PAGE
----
The Place de la Concorde …, the most beautiful and extensive place in Paris, and one of the finest in the world, covers an area 390 y[ards] in length, by 235 y[ards] in width, bounded on the S[outh] by the Seine, on the W[est] by the Champs Elysées, on the N[orth] by the Rue de Rivoli, and on the E[ast] by the garden of the Tuileries…. The Place was completed in its present form [of 1878] in 1854…. In the middle of the [18th century] the site … was waste ground. After the Peace of Aix-la-Chapelle (18th Oct., 1748), which terminated the Austrian War of Succession, Louis XV “graciously permitted” the mayor and municipal authorities to erect a statue to him here. The work was at once begun by the architect Gabriel, and at length in 1763 an equestrian statue in bronze by Bouchardon, with a pedestal adorned by Pigalle with figures emblematical of Strength, Wisdom, Justice, and Peace, was erected here. The Place then received the name of Place Louis XV….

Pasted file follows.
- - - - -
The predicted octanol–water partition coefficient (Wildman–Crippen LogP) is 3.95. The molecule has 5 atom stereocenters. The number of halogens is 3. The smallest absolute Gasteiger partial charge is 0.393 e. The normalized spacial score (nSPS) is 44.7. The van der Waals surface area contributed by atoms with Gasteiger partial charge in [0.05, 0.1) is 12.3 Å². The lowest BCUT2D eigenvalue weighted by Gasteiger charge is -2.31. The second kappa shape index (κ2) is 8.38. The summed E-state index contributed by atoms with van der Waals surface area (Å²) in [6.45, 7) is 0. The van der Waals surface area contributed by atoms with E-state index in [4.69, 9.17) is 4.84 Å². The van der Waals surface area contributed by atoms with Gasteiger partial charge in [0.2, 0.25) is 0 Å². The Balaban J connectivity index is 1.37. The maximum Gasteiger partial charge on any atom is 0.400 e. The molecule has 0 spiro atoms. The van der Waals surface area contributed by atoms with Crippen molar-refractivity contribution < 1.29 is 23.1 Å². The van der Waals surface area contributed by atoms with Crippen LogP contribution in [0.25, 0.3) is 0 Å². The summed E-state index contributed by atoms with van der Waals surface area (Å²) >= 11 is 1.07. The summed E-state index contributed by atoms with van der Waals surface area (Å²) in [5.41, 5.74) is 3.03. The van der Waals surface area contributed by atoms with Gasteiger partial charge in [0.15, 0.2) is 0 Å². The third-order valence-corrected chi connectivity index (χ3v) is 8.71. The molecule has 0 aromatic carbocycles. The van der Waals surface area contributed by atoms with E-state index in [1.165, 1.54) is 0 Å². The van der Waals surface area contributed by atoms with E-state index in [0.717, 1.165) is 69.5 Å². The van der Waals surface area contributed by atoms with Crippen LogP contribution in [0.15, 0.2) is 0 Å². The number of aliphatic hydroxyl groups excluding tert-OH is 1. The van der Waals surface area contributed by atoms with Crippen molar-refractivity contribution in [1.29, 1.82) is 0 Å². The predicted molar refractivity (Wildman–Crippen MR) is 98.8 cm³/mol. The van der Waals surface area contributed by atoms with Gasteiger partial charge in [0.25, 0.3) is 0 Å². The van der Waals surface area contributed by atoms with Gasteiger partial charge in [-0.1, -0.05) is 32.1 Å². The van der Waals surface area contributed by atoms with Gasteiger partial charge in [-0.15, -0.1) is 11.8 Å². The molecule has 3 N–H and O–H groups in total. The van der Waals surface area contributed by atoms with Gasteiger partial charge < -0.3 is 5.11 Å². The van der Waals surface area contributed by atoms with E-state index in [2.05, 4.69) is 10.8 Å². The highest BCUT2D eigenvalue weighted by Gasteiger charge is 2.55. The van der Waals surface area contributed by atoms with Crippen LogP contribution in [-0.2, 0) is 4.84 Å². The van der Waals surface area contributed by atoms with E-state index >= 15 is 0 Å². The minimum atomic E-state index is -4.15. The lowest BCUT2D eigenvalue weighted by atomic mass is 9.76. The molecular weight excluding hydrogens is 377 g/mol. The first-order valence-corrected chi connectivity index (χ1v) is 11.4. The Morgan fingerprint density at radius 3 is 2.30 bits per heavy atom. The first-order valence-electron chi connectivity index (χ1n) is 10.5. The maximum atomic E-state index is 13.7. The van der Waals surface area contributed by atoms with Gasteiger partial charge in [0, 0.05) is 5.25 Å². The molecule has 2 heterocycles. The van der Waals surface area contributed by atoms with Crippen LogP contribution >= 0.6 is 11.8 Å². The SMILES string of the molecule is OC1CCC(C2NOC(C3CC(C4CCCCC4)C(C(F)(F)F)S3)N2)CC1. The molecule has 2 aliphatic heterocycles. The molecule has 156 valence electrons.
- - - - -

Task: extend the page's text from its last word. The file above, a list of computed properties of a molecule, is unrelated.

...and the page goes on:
The Place was at that period surrounded by deep ditches, but these were filled up, and a balustrade substituted for them in 1852. On 30th May, 1770, during an exhibition of fireworks in honour of the marriage of the Dauphin (afterwards Louis XVI) with the Archduchess Marie Antoinette, such a panic was occasioned by the accidental discharge of some rockets, that no fewer than 1200 persons were crushed to death, or killed by being thrown into the ditches, and 2000 more severely injured.

On 11th August, 1792, the day after the capture of the Tuileries, the statue of the king was removed by order of the Legislative Assembly, melted down, and converted into pieces of two sous. A terracotta figure of the “Goddess of Liberty” was then placed on the pedestal, … while the Place was named Place de la Révolution.